A street lighting programme for Peterborough is to be expanded and accelerated in a new move by the city council.
Under the scheme all remaining sodium and other older lighting will be replaced with the latest LED lamps, improving safety and delivering major energy savings. New cabling is also to be installed.
More than 7,000 street lights have been replaced with more efficient and effective LED lighting since January 2012. The remaining 17,000 lamps will be upgraded over the next three years.
The move is a change to the previous timeframe of ten years, as well as an expansion which will mean all street and road lighting will now be improved.
Overall, the investment will save the council £8.6million over 20 years in saved energy costs. This in part will be achieved by accelerating the programme meaning that the council will more quickly reap energy efficiency savings.
Councillor Peter Hiller, cabinet member for growth, planning, housing and economic development, said: "Rolling out this new lighting is great news for the city. Not only does it mean that the council can make all important cost savings, as well as live up to our environmental values, but the new LED lights do a better job, too.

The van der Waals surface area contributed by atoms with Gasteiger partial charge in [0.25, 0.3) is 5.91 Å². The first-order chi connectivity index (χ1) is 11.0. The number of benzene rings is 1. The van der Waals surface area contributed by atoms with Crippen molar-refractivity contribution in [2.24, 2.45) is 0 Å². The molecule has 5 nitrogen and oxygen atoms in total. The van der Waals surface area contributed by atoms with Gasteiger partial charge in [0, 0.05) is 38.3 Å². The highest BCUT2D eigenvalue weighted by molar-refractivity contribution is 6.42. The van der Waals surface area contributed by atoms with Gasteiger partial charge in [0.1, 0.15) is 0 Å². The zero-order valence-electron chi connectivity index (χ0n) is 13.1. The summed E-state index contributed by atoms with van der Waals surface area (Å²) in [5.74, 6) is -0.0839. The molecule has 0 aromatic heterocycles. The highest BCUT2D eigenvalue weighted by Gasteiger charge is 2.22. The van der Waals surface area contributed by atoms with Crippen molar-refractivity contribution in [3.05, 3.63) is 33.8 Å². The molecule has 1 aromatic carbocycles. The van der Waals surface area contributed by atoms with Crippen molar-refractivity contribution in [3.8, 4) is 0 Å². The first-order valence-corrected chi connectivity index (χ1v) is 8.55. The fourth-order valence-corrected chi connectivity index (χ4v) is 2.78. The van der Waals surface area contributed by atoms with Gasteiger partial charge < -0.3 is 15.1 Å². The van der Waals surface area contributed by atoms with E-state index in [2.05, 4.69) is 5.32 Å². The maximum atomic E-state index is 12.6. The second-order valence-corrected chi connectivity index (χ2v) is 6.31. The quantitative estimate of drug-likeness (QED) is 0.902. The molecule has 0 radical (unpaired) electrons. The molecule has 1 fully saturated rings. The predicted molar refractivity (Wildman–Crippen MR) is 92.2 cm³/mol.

"The new lighting is white, rather than orange, which makes it easier to see by. It will help to create safer, stronger communities by helping to reduce crime levels and the fear of crime. The project will improve our residents' quality of life for generations to come."
The new lights use less than a third of the energy of traditional ones. They will be rolled out on a ward-by-ward and parish-by-parish basis.
An additional £3.6million will borrowed by the council to fund the expansion of the street light improvement scheme, however even after these additional costs the scheme will deliver an annual saving of £430,000 for at least the next 20 years once all lights are replaced.